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Congresswoman Eleanor Holmes Norton

Representing the District of Columbia

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Norton Releases Opening Statement Ahead of OGR Markup of Resolution to Nullify D.C. Medical Aid-in-Dying Bill, This Evening

Feb 13, 2017
Press Release

WASHINGTON, D.C.—The office of Congresswoman Eleanor Holmes Norton (D-DC) released Norton’s prepared opening statement for the House Oversight and Government Reform Committee (OGR) markup of a disapproval resolution to nullify the District of Columbia’s medical aid-in-dying bill, the Death with Dignity Act, this evening, Monday, February 13, 2017, at 5:30 p.m., in 2154 Rayburn House Office Building.

In her prepared opening statement, Norton said, “This disapproval resolution and markup reflect contempt for democracy, limited government, local control of local affairs and, most important, the nearly 700,000 American citizens who reside in the District of Columbia, pay the highest per capita federal income taxes in the United States and have fought and died in all of this nation’s wars.  It is time that this committee and the House majority treat the District of Columbia with the respect for local democracy that is accorded local jurisdictions you cannot reach.  This disapproval resolution is an abuse of Congress’ power over the District—it is bullying, pure and simple.  In 1973, Congress passed the Home Rule Act to give D.C. authority to legislate on local matters, with only a few enumerated exceptions, and to ‘relieve Congress of the burden of legislating upon essentially local District matters.’  Medical aid in dying is not among the exceptions.”

Statement of Congresswoman Eleanor Holmes Norton
Committee on Oversight and Government Reform
Markup of H.J.Res. 27, “Disapproving the action of the District of Columbia Council in approving the Death with Dignity Act of 2016”
February 13, 2017

Mr. Chairman, this disapproval resolution and markup reflect contempt for democracy, limited government, local control of local affairs and, most important, the nearly 700,000 American citizens who reside in the District of Columbia, pay the highest per capita federal income taxes in the United States and have fought and died in all of this nation’s wars.  It is time that this committee and the House majority treat the District of Columbia with the respect for local democracy that is accorded local jurisdictions you cannot reach.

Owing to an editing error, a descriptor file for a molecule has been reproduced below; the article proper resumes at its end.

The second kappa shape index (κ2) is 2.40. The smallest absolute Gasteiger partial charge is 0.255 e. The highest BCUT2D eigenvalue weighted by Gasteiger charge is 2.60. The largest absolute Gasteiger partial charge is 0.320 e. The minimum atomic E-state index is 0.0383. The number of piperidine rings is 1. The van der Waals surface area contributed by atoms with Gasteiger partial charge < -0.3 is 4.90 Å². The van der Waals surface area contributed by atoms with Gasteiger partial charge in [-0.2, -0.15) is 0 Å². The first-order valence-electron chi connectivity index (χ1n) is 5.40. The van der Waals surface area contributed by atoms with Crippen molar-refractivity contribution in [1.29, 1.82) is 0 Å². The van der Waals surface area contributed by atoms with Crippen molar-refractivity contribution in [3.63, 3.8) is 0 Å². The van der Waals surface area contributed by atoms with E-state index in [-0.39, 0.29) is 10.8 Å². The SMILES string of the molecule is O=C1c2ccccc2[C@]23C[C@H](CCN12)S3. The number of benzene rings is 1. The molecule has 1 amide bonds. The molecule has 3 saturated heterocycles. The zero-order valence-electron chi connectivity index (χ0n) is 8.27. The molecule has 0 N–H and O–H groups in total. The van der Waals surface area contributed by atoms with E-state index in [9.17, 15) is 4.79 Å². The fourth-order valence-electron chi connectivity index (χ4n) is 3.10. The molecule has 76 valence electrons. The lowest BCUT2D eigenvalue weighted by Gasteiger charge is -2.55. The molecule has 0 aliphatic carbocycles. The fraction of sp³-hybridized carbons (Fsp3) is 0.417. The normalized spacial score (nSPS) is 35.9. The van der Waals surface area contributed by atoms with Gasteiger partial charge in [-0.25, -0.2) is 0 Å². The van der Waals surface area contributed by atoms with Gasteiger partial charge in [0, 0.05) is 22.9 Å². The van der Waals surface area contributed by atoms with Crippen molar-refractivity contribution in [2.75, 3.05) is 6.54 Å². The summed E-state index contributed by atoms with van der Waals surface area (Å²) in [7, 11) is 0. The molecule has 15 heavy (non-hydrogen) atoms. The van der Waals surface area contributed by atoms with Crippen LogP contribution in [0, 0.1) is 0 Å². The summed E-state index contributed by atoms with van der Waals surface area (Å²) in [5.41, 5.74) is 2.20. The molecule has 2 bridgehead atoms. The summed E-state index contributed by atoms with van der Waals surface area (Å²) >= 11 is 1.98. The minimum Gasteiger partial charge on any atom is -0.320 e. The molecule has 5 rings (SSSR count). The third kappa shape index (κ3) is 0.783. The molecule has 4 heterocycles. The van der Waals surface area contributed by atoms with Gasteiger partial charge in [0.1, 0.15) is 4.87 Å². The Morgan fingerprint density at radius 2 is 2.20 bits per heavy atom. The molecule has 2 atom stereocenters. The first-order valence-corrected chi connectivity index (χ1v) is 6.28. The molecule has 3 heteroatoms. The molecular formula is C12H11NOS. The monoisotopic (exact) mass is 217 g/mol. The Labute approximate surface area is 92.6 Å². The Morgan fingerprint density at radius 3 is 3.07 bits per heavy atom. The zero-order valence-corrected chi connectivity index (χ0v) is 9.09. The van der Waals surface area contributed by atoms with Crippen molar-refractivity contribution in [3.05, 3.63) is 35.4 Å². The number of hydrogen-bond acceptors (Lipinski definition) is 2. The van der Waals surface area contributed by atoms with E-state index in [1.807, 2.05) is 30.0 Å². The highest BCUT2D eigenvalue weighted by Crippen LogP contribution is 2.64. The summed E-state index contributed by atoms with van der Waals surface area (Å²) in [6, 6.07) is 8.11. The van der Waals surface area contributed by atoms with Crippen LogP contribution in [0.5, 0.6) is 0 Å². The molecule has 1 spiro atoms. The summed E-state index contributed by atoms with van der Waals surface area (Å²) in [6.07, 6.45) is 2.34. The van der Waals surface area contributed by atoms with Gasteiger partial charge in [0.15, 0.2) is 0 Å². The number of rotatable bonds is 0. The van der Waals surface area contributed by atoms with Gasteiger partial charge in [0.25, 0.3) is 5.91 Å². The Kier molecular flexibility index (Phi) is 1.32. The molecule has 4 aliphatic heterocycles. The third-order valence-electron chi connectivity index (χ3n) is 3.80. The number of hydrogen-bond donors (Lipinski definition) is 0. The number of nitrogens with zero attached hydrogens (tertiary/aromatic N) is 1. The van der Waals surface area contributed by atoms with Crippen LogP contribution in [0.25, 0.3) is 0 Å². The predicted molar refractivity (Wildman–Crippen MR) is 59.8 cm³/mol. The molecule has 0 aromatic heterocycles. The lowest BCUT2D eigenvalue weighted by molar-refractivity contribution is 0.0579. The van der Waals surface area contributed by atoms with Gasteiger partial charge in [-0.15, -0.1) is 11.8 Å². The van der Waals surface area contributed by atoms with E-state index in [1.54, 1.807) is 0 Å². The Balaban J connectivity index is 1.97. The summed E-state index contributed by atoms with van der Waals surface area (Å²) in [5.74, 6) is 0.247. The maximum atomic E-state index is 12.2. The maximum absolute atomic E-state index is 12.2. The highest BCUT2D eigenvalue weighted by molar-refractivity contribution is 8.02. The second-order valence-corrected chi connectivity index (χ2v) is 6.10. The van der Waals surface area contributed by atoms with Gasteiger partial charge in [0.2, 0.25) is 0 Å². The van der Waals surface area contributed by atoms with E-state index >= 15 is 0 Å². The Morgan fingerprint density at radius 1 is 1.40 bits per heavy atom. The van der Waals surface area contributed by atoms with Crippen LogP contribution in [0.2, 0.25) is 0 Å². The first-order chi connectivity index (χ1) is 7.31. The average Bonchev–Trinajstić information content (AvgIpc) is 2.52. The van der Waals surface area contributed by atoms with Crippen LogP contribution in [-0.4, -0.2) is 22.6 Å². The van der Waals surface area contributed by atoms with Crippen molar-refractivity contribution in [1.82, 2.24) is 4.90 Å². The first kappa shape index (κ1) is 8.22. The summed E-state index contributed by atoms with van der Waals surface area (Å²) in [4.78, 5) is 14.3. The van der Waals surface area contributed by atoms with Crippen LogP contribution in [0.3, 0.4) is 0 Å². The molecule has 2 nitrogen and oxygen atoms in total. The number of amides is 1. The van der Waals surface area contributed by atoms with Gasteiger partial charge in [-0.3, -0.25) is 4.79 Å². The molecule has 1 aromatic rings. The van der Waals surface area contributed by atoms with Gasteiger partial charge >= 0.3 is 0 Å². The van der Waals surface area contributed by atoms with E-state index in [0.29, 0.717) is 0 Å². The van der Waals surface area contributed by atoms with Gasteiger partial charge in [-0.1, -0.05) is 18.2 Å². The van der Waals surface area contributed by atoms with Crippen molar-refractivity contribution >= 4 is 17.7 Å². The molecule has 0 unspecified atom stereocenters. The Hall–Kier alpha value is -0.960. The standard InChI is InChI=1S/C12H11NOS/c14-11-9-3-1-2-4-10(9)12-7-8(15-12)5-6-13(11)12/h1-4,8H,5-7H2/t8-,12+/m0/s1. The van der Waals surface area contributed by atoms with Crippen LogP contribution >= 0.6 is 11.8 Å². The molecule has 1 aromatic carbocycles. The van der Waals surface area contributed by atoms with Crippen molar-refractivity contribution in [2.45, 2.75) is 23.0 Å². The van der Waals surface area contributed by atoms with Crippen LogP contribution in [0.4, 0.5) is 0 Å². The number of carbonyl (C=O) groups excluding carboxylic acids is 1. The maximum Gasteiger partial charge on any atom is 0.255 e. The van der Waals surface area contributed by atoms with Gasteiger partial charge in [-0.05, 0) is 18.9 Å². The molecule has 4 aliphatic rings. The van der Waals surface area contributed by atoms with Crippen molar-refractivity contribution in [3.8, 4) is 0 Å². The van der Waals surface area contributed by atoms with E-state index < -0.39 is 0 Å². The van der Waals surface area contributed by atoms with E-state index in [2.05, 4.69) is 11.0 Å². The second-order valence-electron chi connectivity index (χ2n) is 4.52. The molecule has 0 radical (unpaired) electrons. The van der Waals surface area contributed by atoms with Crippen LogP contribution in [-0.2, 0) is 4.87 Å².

This disapproval resolution is an abuse of Congress’ power over the District—it is bullying, pure and simple.  In 1973, Congress passed the Home Rule Act to give D.C. authority to legislate on local matters, with only a few enumerated exceptions, and to “relieve Congress of the burden of legislating upon essentially local District matters.”  Medical aid in dying is not among the exceptions.

The duly elected members of the D.C. Council, who alone are elected by the city’s residents, approved the Death with Dignity Act twice in votes separated by at least 13 days, as required by the Home Rule Act, and approved it each time by a vote of 11-2.  The duly elected mayor signed the bill.  We fully recognize that medical aid in dying presents complex moral, legal, medical and ethical issues.  The D.C. Council held a hearing on the bill to examine these issues, where 69 experts and concerned citizens testified both for and against it.  It is a sign of disrespect not to give the mayor and Council chairman a chance to defend the bill before this committee prior to today’s markup.